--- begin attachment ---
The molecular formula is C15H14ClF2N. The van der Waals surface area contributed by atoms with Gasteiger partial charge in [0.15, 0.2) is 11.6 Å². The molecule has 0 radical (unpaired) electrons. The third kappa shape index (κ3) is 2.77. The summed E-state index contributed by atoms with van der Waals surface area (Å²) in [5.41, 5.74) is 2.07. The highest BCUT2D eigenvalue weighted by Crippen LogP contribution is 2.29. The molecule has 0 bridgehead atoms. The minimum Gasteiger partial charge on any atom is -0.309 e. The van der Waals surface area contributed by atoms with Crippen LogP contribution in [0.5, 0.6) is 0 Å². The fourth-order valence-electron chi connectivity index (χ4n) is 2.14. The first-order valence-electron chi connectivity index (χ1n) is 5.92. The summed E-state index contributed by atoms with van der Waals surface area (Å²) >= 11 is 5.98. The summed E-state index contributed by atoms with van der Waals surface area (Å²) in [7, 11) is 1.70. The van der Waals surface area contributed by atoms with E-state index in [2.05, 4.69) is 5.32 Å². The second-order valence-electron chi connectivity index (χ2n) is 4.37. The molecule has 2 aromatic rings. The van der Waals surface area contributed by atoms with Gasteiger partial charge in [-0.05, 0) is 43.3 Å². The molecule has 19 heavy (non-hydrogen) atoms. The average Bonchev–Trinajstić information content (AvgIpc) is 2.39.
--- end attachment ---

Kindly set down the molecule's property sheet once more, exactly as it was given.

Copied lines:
The molecular formula is C15H14ClF2N. The van der Waals surface area contributed by atoms with Gasteiger partial charge in [0.15, 0.2) is 11.6 Å². The molecule has 0 radical (unpaired) electrons. The third kappa shape index (κ3) is 2.77. The summed E-state index contributed by atoms with van der Waals surface area (Å²) in [5.41, 5.74) is 2.07. The highest BCUT2D eigenvalue weighted by Crippen LogP contribution is 2.29. The molecule has 0 bridgehead atoms. The minimum Gasteiger partial charge on any atom is -0.309 e. The van der Waals surface area contributed by atoms with Crippen LogP contribution in [0.5, 0.6) is 0 Å². The fourth-order valence-electron chi connectivity index (χ4n) is 2.14. The first-order valence-electron chi connectivity index (χ1n) is 5.92. The summed E-state index contributed by atoms with van der Waals surface area (Å²) >= 11 is 5.98. The summed E-state index contributed by atoms with van der Waals surface area (Å²) in [7, 11) is 1.70. The van der Waals surface area contributed by atoms with E-state index in [2.05, 4.69) is 5.32 Å². The second-order valence-electron chi connectivity index (χ2n) is 4.37. The molecule has 2 aromatic rings. The van der Waals surface area contributed by atoms with Gasteiger partial charge in [-0.05, 0) is 43.3 Å². The molecule has 19 heavy (non-hydrogen) atoms. The average Bonchev–Trinajstić information content (AvgIpc) is 2.39.